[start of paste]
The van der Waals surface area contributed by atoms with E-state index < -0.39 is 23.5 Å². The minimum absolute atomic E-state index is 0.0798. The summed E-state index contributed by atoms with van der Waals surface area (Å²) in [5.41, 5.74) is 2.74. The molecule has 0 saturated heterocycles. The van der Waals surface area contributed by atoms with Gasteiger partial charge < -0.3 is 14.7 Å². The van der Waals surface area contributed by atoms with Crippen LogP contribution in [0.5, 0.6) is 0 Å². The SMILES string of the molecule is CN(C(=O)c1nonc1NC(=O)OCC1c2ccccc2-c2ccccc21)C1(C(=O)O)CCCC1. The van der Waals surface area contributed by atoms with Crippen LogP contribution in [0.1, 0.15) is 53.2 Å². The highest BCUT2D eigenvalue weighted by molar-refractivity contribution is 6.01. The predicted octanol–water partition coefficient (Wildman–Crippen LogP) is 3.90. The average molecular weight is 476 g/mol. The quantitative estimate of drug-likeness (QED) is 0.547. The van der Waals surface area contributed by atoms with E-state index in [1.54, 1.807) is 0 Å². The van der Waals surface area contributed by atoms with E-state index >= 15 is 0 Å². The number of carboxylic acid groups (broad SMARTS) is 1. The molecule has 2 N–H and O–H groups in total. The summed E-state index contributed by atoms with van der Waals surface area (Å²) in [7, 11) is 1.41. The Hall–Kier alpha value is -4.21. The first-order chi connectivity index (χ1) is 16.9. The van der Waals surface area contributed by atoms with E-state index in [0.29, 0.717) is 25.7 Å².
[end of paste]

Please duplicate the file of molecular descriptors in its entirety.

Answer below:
The van der Waals surface area contributed by atoms with E-state index < -0.39 is 23.5 Å². The minimum absolute atomic E-state index is 0.0798. The summed E-state index contributed by atoms with van der Waals surface area (Å²) in [5.41, 5.74) is 2.74. The molecule has 0 saturated heterocycles. The van der Waals surface area contributed by atoms with Gasteiger partial charge < -0.3 is 14.7 Å². The van der Waals surface area contributed by atoms with Crippen LogP contribution in [0.5, 0.6) is 0 Å². The SMILES string of the molecule is CN(C(=O)c1nonc1NC(=O)OCC1c2ccccc2-c2ccccc21)C1(C(=O)O)CCCC1. The van der Waals surface area contributed by atoms with Crippen LogP contribution in [0.1, 0.15) is 53.2 Å². The highest BCUT2D eigenvalue weighted by molar-refractivity contribution is 6.01. The predicted octanol–water partition coefficient (Wildman–Crippen LogP) is 3.90. The average molecular weight is 476 g/mol. The quantitative estimate of drug-likeness (QED) is 0.547. The van der Waals surface area contributed by atoms with E-state index in [1.54, 1.807) is 0 Å². The van der Waals surface area contributed by atoms with E-state index >= 15 is 0 Å². The number of carboxylic acid groups (broad SMARTS) is 1. The molecule has 2 N–H and O–H groups in total. The summed E-state index contributed by atoms with van der Waals surface area (Å²) in [7, 11) is 1.41. The Hall–Kier alpha value is -4.21. The first-order chi connectivity index (χ1) is 16.9. The van der Waals surface area contributed by atoms with E-state index in [0.29, 0.717) is 25.7 Å².